Sometimes believers and even organized religion itself seem to touch upon the nature of this God's existence. "God is love." "The Kingdom of God is within you." Or God is identified with a spirit of good will and community, with a life freed from the shackles of greed, a life of sharing and forgiveness. William Blake wrote of this God in his poem, "The Divine Image":
To Mercy, Pity, Peace, and Love
All Pray in their distress:
And to these virtues of delight
Return their thankfulness.
For Mercy, Pity, Peace, and Love
Is God, our father dear,
And Mercy, Pity, Peace, and Love
Is Man, his child and care.
For Mercy has a human heart,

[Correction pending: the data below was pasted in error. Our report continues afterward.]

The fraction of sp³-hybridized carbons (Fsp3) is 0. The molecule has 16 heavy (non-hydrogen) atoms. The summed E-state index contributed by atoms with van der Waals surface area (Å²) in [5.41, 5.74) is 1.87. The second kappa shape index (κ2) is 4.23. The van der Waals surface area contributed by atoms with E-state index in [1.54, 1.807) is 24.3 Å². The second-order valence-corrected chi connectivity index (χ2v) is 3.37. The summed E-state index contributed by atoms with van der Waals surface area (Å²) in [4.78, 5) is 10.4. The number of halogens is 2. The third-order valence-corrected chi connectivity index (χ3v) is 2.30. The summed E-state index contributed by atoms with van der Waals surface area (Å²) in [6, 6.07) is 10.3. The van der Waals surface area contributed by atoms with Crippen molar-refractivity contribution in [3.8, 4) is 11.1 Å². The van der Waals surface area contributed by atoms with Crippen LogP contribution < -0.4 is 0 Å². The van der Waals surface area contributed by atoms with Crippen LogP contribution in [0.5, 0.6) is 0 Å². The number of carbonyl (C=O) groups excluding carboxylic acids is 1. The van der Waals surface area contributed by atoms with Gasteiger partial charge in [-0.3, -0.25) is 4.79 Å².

Pity a human face,
And Love, the human form divine,
And Peace, the human dress.
Then every man, of every clime,
That prays in his distress,
Prays to the human form divine,
Love, Mercy, Pity, Peace.
And all must love the human form
In heathen, turk, or jew:
Where Mercy, Love & Pity dwell
There God is dwelling too.
So perhaps we can have a better God--a God freed from the barbarism of ancient origins, a God who does not need editing or sanitizing or rationalizing. Perhaps we can have a God who embodies only our highest ideals.
Have I found God? I think that at least I have made some progress, and that I now know better what it is that I am searching for.
Carl Stecher is a professor of English at Salem State College in Salem, Massachusetts, and a former Woodrow Wilson Fellow.
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|Title Annotation:||Exploring the Humanist Philosophy|
|Date:||May 1, 1998|